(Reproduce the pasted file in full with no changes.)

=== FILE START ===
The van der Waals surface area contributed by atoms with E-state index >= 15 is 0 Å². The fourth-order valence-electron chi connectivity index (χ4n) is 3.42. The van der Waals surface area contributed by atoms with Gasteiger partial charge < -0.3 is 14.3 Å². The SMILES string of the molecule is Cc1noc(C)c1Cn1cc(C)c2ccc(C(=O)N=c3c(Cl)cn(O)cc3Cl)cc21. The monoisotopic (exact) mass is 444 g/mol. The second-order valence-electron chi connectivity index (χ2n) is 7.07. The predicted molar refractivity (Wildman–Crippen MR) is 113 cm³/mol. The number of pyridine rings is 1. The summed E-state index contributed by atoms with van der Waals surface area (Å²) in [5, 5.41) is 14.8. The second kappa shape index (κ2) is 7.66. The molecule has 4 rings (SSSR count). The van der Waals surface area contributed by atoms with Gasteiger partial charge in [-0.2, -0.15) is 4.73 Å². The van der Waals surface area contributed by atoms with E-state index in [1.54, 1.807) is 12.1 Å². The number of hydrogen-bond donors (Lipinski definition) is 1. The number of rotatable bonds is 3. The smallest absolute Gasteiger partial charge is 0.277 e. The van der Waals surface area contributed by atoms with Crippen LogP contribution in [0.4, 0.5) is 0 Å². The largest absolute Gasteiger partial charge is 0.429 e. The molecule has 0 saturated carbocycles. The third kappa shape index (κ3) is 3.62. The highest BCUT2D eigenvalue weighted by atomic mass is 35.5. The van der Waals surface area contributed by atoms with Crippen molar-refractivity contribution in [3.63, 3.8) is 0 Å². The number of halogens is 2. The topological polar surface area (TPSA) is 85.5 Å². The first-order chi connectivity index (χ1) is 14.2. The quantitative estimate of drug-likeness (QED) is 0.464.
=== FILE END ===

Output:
The van der Waals surface area contributed by atoms with E-state index >= 15 is 0 Å². The fourth-order valence-electron chi connectivity index (χ4n) is 3.42. The van der Waals surface area contributed by atoms with Gasteiger partial charge < -0.3 is 14.3 Å². The SMILES string of the molecule is Cc1noc(C)c1Cn1cc(C)c2ccc(C(=O)N=c3c(Cl)cn(O)cc3Cl)cc21. The monoisotopic (exact) mass is 444 g/mol. The second-order valence-electron chi connectivity index (χ2n) is 7.07. The predicted molar refractivity (Wildman–Crippen MR) is 113 cm³/mol. The number of pyridine rings is 1. The summed E-state index contributed by atoms with van der Waals surface area (Å²) in [5, 5.41) is 14.8. The second kappa shape index (κ2) is 7.66. The molecule has 4 rings (SSSR count). The van der Waals surface area contributed by atoms with Gasteiger partial charge in [-0.2, -0.15) is 4.73 Å². The van der Waals surface area contributed by atoms with E-state index in [1.54, 1.807) is 12.1 Å². The number of hydrogen-bond donors (Lipinski definition) is 1. The number of rotatable bonds is 3. The smallest absolute Gasteiger partial charge is 0.277 e. The van der Waals surface area contributed by atoms with Crippen LogP contribution in [0.4, 0.5) is 0 Å². The largest absolute Gasteiger partial charge is 0.429 e. The molecule has 0 saturated carbocycles. The third kappa shape index (κ3) is 3.62. The highest BCUT2D eigenvalue weighted by atomic mass is 35.5. The van der Waals surface area contributed by atoms with Crippen molar-refractivity contribution in [3.63, 3.8) is 0 Å². The number of halogens is 2. The topological polar surface area (TPSA) is 85.5 Å². The first-order chi connectivity index (χ1) is 14.2. The quantitative estimate of drug-likeness (QED) is 0.464.